Indie Production Menthods 2003 Editorial
An indie anime production techniques overview, 2003.
This is an overview of the various production techniques used by individuals or groups with no funding or studio affiliation to churn out anime as of the beginning of 2003.
The lack of budgets of any significance at this point have resulted in a number of creative methods of producing anime. These can be boiled down into four categories, with one or two studios conveniently fitting into each.
The first method is traditional cel animation with a lot of hard work. This method, specifically, involves drawing each frame on a piece of paper, transferring the lines of that drawing to a clear piece of plastic (the cel), and then adding color by painting on one side with thick, opaque paint specially designed for animation. Although a few shorts for cons were produced using this method during the '90s, the difficulty and expense of cel animation has limited the finished indie productions using this method to one: No Enemy But Time, animated by RIAP. The introduction of computers into the animation process has changed the way animation is done, even in Japan, so it is unlikely that many (if any) future productions will use traditional cel animation.
The second method is the closest to traditional animation in both look and production method: Digital cels. Not coincidentally, this is where professional animation has turned. This method involves hand drawing a cel (either on paper or with a drawing tablet), but coloring it on a computer, and using a computer to put individual cels together into a movie. Although labor-intensive, it is far cheaper and easier to work this way than with acetate and inks, so it's possible for even a single animator to produce a finished short. White Radish Productions has done just that, several times.
Although it produces a slightly different look, 3D computer modeling is likely to be the most popular medium among indie studios, since even a single animator can create complex scenes with a high framerate in a relatively short period of time. Thanks to the processing power of modern computers and relatively inexpensive 3D modeling software, this technique is becoming more and more accessible and affordable. One method is to use 3d models styled after anime characters, while another is to use a renderer that mimics the look of a hand-painted cel for a flatter but more traditional-looking finished product. The latter of the two is now quite common in big-budget animation projects in Japan, particularly for the animation of machinery. Psudomé studios used the former technique for II, and Studio ArtFX uses the latter in their works (with impressive results).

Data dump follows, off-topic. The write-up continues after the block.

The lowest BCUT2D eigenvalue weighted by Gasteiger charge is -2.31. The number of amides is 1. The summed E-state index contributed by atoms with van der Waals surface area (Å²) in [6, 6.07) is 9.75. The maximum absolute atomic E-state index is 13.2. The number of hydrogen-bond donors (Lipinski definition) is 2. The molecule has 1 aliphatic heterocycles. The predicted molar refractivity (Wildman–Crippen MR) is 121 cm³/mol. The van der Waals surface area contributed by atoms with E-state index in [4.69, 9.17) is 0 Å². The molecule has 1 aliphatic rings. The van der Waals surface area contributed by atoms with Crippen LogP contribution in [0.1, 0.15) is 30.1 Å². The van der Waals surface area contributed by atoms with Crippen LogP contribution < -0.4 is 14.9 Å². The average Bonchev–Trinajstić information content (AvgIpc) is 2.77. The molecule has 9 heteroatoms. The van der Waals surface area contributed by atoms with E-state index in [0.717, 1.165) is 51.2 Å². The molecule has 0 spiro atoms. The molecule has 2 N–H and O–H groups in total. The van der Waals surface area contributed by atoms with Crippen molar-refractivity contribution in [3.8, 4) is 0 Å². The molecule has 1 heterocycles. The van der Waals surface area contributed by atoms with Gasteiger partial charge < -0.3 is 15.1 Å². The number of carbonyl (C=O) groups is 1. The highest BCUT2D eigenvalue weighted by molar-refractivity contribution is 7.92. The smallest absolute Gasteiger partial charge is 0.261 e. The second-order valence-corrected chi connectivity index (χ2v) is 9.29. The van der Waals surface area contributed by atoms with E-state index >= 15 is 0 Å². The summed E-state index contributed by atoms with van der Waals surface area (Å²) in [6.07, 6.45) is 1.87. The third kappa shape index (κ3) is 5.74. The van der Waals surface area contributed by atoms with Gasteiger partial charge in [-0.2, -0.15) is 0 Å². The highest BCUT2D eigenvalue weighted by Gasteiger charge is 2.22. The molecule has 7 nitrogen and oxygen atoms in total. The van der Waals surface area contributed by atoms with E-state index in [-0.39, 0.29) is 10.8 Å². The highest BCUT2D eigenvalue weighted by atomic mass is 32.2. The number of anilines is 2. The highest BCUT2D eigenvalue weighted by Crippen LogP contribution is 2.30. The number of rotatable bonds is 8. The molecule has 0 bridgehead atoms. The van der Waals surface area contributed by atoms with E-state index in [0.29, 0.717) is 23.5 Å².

Lastly, there is a hybrid of the previous two, Flash animation (after Macromedia's Flash animation format, if you live under a rock and are unfamiliar with the term). This is by far the most popular medium, due to the fact that the cost of entry is very low, the software is relatively easy to use, and finished products are very easy to distribute--file sizes are small and there are dozens of online galleries with the express purpose of showcasing Flash animations.
At this point, there are a couple of issues with Flash animation, however. Though motion (pans and zooms) is easy and usually used effectively, there's usually a compromise: Either there is very little actual animation, or the animation is very recognizable as the product of Macromedia's software. The result can still be a quality production, but few productions manage to escape the somewhat stylized look of computer-assisted animation (though it can be done--one example would be White Radish's Cutethulu).
The biggest potential issue (for the viewer), though, is the glut of material, most of it of very poor quality or the opening minutes of an epic that was never continued. Of course, most of it is also free, so anybody with the time to spare and a reasonably fast Internet connection can hunt for the gems themselves. Current "classics" of the medium include action shorts such as Genryu's Blade.
Dementia7 Studios also used Flash as the main tool to produce their current video product, and were relatively successful at having it not look like "web animation."
It will be interesting to see whether Flash or 3D modeling turns into the preferred format of independent productions, or if they'll both continue to be used in different sort of products, which seems more likely.